New safety legislation for those working onboard ships

Anyone working onboard ships or boats will be better protected from May this year as new legislation comes into force.

The new safety rules for enclosed spaces onboard vessels aim to tighten up safety and are aimed at those who work in enclosed spaces onboard vessels.

The updated legislation goes further than current legislation under international maritime law and it forms part of a wider commitment by the UK to seafarer welfare.

Enclosed spaces include chain lockers, cargo holds, duct keels, and water tanks. Or any other closed area without ventilation.


Six people died from 2009 to 2019 in UK ports while working in confined spaces.

Working in enclosed spaces is often a necessary part of working on ships but the Maritime and Coastguard Agency (MCA) wants to reduce the risks for those involved.

The Marine Accident Investigation Branch (MAIB) investigates marine accidents on board UK vessels worldwide.

It lists all current investigations involving seafarers. Its most recent investigation involved a double fatality. Onboard, a motor cruiser berthed at Hamble, England on January 12th.

In addition, on December 13th, there was a collision. Between the UK registered general cargo vessel Scot Carrier and the Danish registered construction vessel Karin Høj. It happened off the coast of Sweden, resulting in two fatalities.

MAIB is currently investigating a further 21 incidents which took place in 2021 but not all of these involve enclosed spaces.


The new changes will replace previous legislation. It requires ships to protect workers from the risks of entry into enclosed spaces. Through regular safety drills and supplying atmosphere testing equipment.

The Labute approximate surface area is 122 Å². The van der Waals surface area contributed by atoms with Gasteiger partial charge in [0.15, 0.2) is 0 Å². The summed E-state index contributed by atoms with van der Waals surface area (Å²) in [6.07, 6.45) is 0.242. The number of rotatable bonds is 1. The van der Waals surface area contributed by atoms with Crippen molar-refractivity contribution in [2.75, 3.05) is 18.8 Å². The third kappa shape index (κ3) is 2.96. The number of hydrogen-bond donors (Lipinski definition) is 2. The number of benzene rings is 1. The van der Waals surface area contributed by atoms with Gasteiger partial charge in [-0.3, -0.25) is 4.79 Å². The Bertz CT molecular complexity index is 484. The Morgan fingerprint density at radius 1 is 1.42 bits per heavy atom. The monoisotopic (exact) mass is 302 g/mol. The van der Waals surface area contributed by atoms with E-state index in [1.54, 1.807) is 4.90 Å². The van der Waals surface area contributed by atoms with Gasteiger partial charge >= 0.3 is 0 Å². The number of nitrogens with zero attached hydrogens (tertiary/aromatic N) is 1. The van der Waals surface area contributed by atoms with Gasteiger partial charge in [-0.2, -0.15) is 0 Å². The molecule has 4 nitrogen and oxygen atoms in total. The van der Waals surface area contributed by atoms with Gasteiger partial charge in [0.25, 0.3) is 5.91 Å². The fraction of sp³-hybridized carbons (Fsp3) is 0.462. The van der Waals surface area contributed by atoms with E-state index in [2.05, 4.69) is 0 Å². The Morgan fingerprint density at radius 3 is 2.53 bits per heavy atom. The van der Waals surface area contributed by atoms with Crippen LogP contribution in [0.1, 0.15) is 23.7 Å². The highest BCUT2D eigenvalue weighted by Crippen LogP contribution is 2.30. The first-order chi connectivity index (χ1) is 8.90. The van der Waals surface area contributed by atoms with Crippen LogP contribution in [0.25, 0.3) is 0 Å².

In addition, the MCA has also extended the new measures to a wider range of vessels. These go above those covered by the International Convention for the Safety of Life at Sea (SOLAS).

Fishing vessels will also now need safe systems of work for enclosed space entry.

Vessels under SOLAS need to follow the new legislation from the 14th of May 2022. For all others, it will apply from 14th May 2023. As a result, this gives vessels time to introduce changes and become compliant.

Katy Ware, Director of Maritime Services said: “We remain committed to protecting the safety of those who spend their lives working at sea. There is a serious risk to seafarers’ health and safety by going into these enclosed spaces, even though it is sometimes a necessary part of their work and we want to do all we can to reduce the risks.

“The risks from working in enclosed spaces are well known across the shipping world and all of us know that more needs to be done to reduce the number of fatalities. These regulations will replace and extend current legislation which will go right across the merchant sector.”


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